Australia providing air freight service network to seafood businesses
The Australian government has announced a new network of air freight service providers and freight forwards to bring the country's goods to foreign markets.
Fifteen airlines and 55 freight forwarders now belong to the International Air Freight Mechanism, which more than 560 Australian businesses are currently utilizing, three weeks into the program's launch, according to a press release from the Australian Fisheries Management Authority. Deputy Prime Minister and Minister for Infrastructure, Transport, and Regional Development Michael McCormack said the network is geared toward helping Australian exporters reestablish their global supply chains.
“The COVID-19 crisis has led to major air freight shortages and disrupted supply chains around the world,” McCormack said. “Appointment of these airlines and freight forwarders will help kick-start regular cost-effective services to key export markets and enhance the capacity for full freight flights of agricultural products from regional locations. We’ve already seen lobster from Western Australia, lamb from Victoria, and salmon from Tasmania shipped to international ports and markets. The quicker we can get our products off the farm and onto airplanes, the more Australian jobs we can save and the quicker our agricultural exporters can bounce back.”
Assistant Minister for Forestry and Fisheries Jonno Duniam said more than 120 seafood exporters have made inquires into the initiative.
“With demand starting to return, this network will be critical to helping our seafood exporters to reestablish themselves in key markets around the world,” Duniam said.
Tuna Australia CEO Davis Ellis told SeafoodSource that it will be very important for tuna producers to maintain a presence in international markets, especially the Japanese market after the southern bluefin tuna longline season starts later this year.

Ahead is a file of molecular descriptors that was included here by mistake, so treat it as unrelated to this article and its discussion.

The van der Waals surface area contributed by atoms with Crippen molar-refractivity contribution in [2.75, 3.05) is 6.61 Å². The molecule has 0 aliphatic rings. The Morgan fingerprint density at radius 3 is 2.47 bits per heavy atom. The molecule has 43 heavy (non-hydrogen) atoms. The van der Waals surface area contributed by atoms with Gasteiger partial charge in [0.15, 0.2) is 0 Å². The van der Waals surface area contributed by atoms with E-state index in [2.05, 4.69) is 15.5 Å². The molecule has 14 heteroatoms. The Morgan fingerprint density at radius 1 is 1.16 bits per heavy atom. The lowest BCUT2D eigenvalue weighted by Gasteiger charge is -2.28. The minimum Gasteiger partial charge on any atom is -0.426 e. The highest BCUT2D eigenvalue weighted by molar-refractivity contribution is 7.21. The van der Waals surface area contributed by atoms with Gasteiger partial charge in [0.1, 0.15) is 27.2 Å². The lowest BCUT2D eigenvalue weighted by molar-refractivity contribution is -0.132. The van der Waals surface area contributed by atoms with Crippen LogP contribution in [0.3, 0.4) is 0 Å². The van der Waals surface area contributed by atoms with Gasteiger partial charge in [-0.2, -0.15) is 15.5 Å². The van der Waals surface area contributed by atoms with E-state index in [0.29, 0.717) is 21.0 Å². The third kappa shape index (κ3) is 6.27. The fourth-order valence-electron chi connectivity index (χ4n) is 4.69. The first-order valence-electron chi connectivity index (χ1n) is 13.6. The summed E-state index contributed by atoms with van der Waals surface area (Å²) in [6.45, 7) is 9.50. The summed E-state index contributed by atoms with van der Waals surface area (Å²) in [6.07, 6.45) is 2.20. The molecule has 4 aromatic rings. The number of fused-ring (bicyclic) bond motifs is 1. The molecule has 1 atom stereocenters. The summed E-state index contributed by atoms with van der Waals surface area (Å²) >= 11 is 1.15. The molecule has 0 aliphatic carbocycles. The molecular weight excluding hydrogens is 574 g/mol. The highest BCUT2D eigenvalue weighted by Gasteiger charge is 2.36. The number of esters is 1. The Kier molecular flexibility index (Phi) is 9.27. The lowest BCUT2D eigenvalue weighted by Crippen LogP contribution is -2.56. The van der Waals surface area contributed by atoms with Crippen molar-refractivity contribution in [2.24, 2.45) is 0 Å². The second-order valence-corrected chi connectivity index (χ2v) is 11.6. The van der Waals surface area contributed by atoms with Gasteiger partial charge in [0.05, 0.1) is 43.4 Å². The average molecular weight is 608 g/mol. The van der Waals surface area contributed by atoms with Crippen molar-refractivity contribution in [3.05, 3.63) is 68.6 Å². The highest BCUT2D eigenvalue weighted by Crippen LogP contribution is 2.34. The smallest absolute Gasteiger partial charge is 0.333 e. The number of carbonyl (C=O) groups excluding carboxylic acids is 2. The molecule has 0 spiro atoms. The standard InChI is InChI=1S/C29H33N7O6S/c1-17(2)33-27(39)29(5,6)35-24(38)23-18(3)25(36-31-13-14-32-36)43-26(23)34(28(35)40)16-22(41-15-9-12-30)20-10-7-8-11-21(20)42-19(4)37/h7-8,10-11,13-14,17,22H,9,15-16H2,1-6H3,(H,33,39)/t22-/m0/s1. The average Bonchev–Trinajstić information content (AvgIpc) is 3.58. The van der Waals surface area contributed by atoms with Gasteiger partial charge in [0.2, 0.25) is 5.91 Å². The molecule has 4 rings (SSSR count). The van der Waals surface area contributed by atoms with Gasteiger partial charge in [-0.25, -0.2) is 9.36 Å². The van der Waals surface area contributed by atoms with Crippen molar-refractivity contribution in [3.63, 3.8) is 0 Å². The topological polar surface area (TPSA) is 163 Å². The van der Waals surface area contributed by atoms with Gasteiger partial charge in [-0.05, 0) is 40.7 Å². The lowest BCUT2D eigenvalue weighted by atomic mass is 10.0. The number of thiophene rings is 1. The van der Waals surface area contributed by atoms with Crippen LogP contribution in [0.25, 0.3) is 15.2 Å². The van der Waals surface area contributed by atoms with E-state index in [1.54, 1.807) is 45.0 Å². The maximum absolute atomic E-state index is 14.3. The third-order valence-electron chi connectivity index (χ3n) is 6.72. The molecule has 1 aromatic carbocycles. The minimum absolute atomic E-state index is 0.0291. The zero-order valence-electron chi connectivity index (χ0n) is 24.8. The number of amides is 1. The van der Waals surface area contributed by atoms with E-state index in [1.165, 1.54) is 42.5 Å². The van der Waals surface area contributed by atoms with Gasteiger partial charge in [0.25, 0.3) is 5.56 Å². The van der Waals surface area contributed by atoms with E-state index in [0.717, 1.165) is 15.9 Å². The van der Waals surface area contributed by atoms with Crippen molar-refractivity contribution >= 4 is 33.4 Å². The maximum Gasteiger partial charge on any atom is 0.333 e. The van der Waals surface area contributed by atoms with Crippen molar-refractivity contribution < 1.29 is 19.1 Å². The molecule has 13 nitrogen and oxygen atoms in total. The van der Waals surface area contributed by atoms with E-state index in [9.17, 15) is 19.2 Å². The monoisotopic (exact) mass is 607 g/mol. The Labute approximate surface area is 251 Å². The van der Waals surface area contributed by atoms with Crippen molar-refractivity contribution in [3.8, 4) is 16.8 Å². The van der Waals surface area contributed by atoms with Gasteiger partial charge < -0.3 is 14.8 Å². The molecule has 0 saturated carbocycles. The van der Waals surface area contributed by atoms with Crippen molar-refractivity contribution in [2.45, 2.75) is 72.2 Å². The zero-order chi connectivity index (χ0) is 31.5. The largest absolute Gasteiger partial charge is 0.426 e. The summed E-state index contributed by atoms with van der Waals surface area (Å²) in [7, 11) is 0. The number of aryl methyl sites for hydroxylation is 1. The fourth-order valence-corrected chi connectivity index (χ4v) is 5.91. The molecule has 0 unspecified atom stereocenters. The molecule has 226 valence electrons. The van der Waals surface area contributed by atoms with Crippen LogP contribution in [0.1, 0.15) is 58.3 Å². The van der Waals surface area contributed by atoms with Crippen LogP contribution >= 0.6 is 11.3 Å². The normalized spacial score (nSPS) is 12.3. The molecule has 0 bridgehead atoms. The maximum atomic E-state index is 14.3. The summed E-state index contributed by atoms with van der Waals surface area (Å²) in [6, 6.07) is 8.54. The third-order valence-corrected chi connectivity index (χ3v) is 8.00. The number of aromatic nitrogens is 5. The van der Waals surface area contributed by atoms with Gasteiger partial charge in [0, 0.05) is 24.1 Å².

“Subsidized dedicated cargo planes flying direct from Sydney to Japan will be very important when our southern bluefin tuna longline season starts later this year,” he said.
The member businesses main export markets are the U.S. and Japan. and through the Australian government freight assistance program they can send products to the West Coast of the United States – via repatriation flights – with QANTAS and Virgin Airlines while, United Airlines has also opened up a freight route to the U.S.
“However, accessing the Japanese market is challenging, as there are no direct flights from Australia and New Zealand,” Ellis said.
Ellis added that the tuna industry in Australia has been hit hard by the COVID-19 pandemic.
“COVID-19 has changed the way we fish as the amount of air freight space has decreased dramatically,” he said.
For the industry, that means shorter fishing trips, and dealing with meeting tight air-freight schedules as air space is extremely limited due to the liminted number of flights currently leaving the country.
“Some vessels are tied up, while other vessels fish when catch returns are better. Some fishing has been targeted towards species that freeze well for the canned tuna market,” Ellis said.
He added that both international and domestic markets have softened due to restaurant closures worldwide.
Ellis said that some operators have reported Japanese market prices for fresh fish has dropped between 35 to 50 percent, while the amount of frozen fish offered on the auction floor has reduced by 50 percent.
In the domestic market, he said prices and demand dropped by 50 percent in the lead up to Easter, and 80 percent for suppliers that service restaurants. Prices are continuing to fall as more product is landed on the domestic market, he added.
Ellis expressed appreciation for the assistance provided by the Australian government through a waiver of management levies and a job-keeper payment, but said that it wasn’t enough.
“We need to ensure the job-keeper program is extended to all highly skilled employees, so they are retained in our sector,” he said. “At the moment the majority of producers are hanging in there, but for how long is the question? Unfortunately, there have been job losses in the processing arm of vertically integrated business and where vessels have been tied up.”
He added that while the industry might face “a long road back” to recovery, he remains optimistic for the future of the business.
“We are learning how to communicate effectively in isolation, and many new concepts and ideas are being discussed to future proof our food-producing sector,” Ellis said. “This will include developing domestic and international markets.”
Photo courtesy of sirtravelalot